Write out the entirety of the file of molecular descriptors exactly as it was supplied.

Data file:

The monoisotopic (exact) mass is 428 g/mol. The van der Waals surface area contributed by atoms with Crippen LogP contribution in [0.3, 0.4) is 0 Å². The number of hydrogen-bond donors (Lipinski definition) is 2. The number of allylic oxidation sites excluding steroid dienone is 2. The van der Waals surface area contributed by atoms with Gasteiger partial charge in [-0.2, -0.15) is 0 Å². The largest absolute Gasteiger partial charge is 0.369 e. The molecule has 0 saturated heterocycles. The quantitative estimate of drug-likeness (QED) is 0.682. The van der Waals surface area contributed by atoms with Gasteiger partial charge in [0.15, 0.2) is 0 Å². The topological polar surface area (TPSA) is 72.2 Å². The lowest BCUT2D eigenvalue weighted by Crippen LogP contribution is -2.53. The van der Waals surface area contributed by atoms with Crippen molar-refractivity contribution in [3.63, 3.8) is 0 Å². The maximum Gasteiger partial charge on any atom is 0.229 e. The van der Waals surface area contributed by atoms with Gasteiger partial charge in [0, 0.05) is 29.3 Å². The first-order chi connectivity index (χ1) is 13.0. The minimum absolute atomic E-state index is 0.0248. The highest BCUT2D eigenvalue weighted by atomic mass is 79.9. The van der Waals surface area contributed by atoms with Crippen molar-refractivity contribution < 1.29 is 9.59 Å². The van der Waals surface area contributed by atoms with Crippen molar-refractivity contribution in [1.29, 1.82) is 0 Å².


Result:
The monoisotopic (exact) mass is 428 g/mol. The van der Waals surface area contributed by atoms with Crippen LogP contribution in [0.3, 0.4) is 0 Å². The number of hydrogen-bond donors (Lipinski definition) is 2. The number of allylic oxidation sites excluding steroid dienone is 2. The van der Waals surface area contributed by atoms with Gasteiger partial charge in [-0.2, -0.15) is 0 Å². The largest absolute Gasteiger partial charge is 0.369 e. The molecule has 0 saturated heterocycles. The quantitative estimate of drug-likeness (QED) is 0.682. The van der Waals surface area contributed by atoms with Gasteiger partial charge in [0.15, 0.2) is 0 Å². The topological polar surface area (TPSA) is 72.2 Å². The lowest BCUT2D eigenvalue weighted by Crippen LogP contribution is -2.53. The van der Waals surface area contributed by atoms with Crippen molar-refractivity contribution in [3.63, 3.8) is 0 Å². The maximum Gasteiger partial charge on any atom is 0.229 e. The van der Waals surface area contributed by atoms with Gasteiger partial charge in [0, 0.05) is 29.3 Å². The first-order chi connectivity index (χ1) is 13.0. The minimum absolute atomic E-state index is 0.0248. The highest BCUT2D eigenvalue weighted by atomic mass is 79.9. The van der Waals surface area contributed by atoms with Crippen molar-refractivity contribution < 1.29 is 9.59 Å². The van der Waals surface area contributed by atoms with Crippen molar-refractivity contribution in [1.29, 1.82) is 0 Å².